Ah, the Big Cup.
Downend, as they always are, were very strong all the way down the boards, but the absence of Stephen give us some hope. The team sheets suggested we’d need to score our points in the top half of the draw and hope to get something from boards 5-8.
First to finish was board 6 with first blood going to Downend. Mikey had stepped in on the afternoon after Phil had to withdraw and was up against Aron. Black created pressure early and a pin forced white to give up a pawn and Aron then dominated with excellent outposts for his knight and it was just a matter of time. Matias, returning from his sojourn on the Thames, levelled the match on board three against Tyson. After a series of tactics black won the exchange and in a rook vs knight white wasn’t able to create a defensive structure with his advanced pawns and black got his rook behind the lines and pushed a pawn through. 1-1.
We then had to wait a while until the next result came through; Steve and Indy drew on board 4. Steve observed he thought Indy had made an inaccuracy in the opening but reflected opening theory may have changed in the last 30 years. The game was whittled down to a same-coloured bishop and pawn ending and whilst Indy had a passed pawn white’s bishop and king stopped the black king or pawn from making any progress and with the other side of the board blocked a draw was the inevitable result. Looking at the live games board 1 was too complex for me but others assured me Callum was well placed. Derek seemed to be ahead on board 2 against Nigel with black reduced to only defensive manoeuvres. On 5 Oli clearly had the edge, Reinhold looked better on 7 and board 8 seemed even.
As the games drew towards their conclusions Downend’s strength in depth began to tell. Mike had struggled throughout on board 5 against Oli, with white building a space advantage; having the more active and better placed pieces; and more time on the clock (apart from that it was pretty even). Having pulled black in every direction white broke through and Downend were 2.5-1.5 ahead. Next to finish was board 7. Rob had held a worse position in the endgame but once rooks came off white’s king was able to penetrate and gobble up the queenside pawns with black’s king stuck having to defend his weak kingside structure. The visitors were now close to closing out the match but with three games still live the chance to draw the match and win on board count was just about still on.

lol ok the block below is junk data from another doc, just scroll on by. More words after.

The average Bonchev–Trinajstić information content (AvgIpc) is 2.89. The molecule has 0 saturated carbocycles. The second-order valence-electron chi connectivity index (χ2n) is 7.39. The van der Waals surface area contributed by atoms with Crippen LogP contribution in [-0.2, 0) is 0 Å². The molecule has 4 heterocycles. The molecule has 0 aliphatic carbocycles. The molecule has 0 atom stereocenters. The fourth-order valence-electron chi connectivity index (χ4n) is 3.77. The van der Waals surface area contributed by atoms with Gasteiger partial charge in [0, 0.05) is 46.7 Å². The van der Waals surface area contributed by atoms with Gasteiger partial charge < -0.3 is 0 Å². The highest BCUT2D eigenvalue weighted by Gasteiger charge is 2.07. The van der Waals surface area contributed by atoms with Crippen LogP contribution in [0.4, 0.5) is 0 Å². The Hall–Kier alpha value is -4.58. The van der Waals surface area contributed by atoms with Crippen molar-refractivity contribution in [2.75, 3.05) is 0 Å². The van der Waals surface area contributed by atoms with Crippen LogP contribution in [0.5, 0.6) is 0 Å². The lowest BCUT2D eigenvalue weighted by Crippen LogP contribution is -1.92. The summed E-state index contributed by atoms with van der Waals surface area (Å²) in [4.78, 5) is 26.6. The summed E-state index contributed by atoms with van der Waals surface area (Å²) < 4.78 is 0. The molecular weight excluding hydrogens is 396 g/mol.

Judd delivered a result on board 8 to keep the match alive. Martin and he had reached an bishop and broken pawns vs knight and broken pawns. White was able to constrain the black king from getting into play and with patient knight play out-manoeuvred the bishop and picked up pawns meaning a decisive breakthrough was inevitable and Martin accepted the result. 3.5-2.5 now, with just the top two boards to go. Next to finish was board 1 where Callum had a knight and bishop and four against Oscars rook and three but all the pawns were on the same side and white showed excellent understanding to maintain the position and stop black from being able to press-on. With both players short of time a draw, for the second time between them this season, was the right result. So 4-3 to Downend and just board 2 left. The advantage Derek had built by this stage had dissipated and whilst he had outside passed pawns Nigel had an extra piece and control of the position. In the end a draw by repetition ended the game and the match meaning Downend took the match. Close but no cigar.
A hard fought match that could have gone either way but congratulations to the visitors who I imagine will strongly fancy their chances of retaining the cup this season.
|1||Callum Brewer (2248)||0.5||Oscar Garcia (2199)||0.5|
|2||Derek Pugh (2138)||0.5||Nigel Hosken (2044)||0.5|
|3||Matias Candelario (2125)||1||Tyson Mordue (2186)||0|
|4||Steve Dilleigh (2088)||0.5||Indy Southcott-Moyers (2025)||0.5|
|5||Mike Harris (2056)||0||Oli Stubbs (2100)||1|
|6||Mikey Wright (1702)||0||Aron Saunders (2065)||1|
|7||Rob Attar (1900)||0||Reinhold Heinlein (2097)||1|
|8||Judd Chidwick (1736)||1||Martin White (1873)||0|
Note: grades from March 2022.